Keeping the console window open seems to be something that only Windows users are concerned with. I guess it's because on Windows when you double click on the executable file it will automatically open a console window that is automatically closed when the program terminates.

What happens on other systems when double clicking on an executable file is usually that it will run the program but it will not automatically open anything to show output or accept input. Users on these systems are more used to console programs and knows how to run them from the console. For a program that is meant to be run from the console it would just be irritating if it didn't terminate when it was finished but instead asked for more (useless) input.

The point that I'm trying to make is that if you insist that the user should have to press a key before the program terminates you probably only want this on Windows so it might be acceptable to use a solution that is Windows-specific.

If you decide to use cin.ignore() (or cin.get()) note that it will only wait for more input if the input buffer is empty and none of the error flags are set. To clear the error flags you can use cin.clear(). To make sure the input buffer is empty you can use cin.sync() (this seems to only work on Windows).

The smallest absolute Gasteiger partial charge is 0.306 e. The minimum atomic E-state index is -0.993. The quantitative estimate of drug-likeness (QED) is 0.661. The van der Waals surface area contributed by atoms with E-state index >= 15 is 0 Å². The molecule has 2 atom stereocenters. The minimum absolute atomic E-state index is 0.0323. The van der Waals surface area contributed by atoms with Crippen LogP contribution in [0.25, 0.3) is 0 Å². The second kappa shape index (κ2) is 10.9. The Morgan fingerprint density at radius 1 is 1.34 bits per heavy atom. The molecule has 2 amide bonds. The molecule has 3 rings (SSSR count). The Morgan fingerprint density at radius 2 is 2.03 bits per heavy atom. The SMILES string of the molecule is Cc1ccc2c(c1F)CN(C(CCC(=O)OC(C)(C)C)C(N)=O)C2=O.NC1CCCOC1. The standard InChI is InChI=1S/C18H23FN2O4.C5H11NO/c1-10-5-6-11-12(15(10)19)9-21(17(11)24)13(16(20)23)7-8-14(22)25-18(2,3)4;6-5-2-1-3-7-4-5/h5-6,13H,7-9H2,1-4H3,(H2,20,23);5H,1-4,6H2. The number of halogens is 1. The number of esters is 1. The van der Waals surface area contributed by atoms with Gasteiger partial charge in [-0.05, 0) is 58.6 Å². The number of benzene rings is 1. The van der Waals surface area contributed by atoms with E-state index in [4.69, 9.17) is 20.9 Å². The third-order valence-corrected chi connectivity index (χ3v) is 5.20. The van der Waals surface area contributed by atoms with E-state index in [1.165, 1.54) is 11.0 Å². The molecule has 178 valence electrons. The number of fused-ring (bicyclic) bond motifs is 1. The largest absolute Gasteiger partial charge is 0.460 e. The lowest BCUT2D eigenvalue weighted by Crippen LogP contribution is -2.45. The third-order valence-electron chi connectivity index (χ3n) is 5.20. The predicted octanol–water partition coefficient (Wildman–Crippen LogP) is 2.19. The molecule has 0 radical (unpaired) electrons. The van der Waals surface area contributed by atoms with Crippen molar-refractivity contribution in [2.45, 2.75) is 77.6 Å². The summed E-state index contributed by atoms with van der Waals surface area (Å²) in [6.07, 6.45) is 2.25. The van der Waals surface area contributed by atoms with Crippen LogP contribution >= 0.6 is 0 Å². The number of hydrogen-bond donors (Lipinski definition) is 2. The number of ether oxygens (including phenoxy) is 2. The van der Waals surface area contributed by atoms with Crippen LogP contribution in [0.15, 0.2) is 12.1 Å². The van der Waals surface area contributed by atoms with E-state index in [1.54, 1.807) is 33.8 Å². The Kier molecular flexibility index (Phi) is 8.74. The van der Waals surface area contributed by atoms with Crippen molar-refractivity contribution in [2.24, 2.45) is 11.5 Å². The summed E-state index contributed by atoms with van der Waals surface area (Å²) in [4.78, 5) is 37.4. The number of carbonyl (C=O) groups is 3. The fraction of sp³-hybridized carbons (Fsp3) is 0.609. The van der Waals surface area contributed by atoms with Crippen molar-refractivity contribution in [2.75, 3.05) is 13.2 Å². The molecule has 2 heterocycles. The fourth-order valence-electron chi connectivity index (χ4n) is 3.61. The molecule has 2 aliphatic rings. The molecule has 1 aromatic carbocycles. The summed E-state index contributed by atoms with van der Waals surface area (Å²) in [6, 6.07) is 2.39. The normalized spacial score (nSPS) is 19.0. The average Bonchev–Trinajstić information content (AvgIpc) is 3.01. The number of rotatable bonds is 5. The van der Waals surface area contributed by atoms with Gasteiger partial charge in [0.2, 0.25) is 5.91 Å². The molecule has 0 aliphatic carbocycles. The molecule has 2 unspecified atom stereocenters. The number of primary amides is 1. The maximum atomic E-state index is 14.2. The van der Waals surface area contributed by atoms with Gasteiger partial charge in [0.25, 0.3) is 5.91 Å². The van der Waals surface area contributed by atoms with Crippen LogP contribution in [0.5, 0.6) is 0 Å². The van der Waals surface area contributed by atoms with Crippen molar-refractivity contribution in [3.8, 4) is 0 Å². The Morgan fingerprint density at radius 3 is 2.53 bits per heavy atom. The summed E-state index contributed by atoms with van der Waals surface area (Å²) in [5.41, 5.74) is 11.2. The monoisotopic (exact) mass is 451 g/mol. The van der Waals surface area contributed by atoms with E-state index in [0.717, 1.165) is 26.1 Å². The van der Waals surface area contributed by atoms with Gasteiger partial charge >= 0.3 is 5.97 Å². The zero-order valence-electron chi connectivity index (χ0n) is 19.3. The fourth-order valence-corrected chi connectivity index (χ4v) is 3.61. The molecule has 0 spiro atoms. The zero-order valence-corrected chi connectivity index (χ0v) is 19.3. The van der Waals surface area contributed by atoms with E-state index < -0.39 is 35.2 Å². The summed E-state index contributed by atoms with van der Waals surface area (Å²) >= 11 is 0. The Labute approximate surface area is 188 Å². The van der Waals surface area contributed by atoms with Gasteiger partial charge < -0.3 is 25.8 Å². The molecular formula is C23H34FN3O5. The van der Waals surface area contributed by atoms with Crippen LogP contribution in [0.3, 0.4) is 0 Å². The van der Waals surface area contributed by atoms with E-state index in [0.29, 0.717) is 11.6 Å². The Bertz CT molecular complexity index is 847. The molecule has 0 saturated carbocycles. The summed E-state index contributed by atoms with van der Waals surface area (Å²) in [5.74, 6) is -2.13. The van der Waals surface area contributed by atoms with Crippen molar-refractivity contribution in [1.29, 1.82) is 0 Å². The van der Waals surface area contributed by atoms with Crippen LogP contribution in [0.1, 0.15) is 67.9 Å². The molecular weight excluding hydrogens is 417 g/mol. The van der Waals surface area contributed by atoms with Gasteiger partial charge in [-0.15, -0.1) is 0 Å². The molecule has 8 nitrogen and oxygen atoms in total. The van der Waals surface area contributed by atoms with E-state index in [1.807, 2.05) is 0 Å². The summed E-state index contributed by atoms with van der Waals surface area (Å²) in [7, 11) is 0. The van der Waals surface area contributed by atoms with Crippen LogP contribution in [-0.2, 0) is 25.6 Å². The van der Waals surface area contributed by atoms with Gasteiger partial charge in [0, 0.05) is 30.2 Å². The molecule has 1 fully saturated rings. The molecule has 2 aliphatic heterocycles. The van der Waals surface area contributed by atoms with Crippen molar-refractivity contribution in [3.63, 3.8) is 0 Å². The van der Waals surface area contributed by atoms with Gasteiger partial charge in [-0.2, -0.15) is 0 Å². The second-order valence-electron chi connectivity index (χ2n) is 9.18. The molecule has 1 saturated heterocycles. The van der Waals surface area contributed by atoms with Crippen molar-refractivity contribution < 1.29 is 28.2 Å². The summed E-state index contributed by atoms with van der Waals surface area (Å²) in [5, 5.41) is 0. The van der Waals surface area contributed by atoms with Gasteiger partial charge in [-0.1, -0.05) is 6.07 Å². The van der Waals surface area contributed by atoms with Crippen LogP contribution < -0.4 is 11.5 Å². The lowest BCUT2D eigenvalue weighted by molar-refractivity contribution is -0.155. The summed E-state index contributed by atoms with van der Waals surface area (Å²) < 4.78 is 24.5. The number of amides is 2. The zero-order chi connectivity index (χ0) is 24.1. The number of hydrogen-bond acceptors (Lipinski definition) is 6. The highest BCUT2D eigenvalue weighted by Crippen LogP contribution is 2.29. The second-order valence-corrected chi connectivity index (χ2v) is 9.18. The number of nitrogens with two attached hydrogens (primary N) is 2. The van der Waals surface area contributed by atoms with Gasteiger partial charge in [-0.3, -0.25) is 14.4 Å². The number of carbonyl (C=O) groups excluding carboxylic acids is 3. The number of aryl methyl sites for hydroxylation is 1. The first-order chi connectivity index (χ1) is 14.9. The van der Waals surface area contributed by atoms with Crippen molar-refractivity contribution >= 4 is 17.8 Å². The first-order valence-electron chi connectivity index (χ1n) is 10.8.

1
2
3
4
5
6
#ifdef _WIN32
cout << "Press enter to exit.";
cin.clear();
cin.sync();
cin.ignore();
#endif 

For some programs it can make sense to force the user to take an active step in order to close the program. In a game for instance you could ask the user if he want's to play again. If the answer is yes you just repeat, otherwise you just let the program terminate immediately. This makes the whole issue go away and it works fine everywhere but it's not suitable for all types of programs.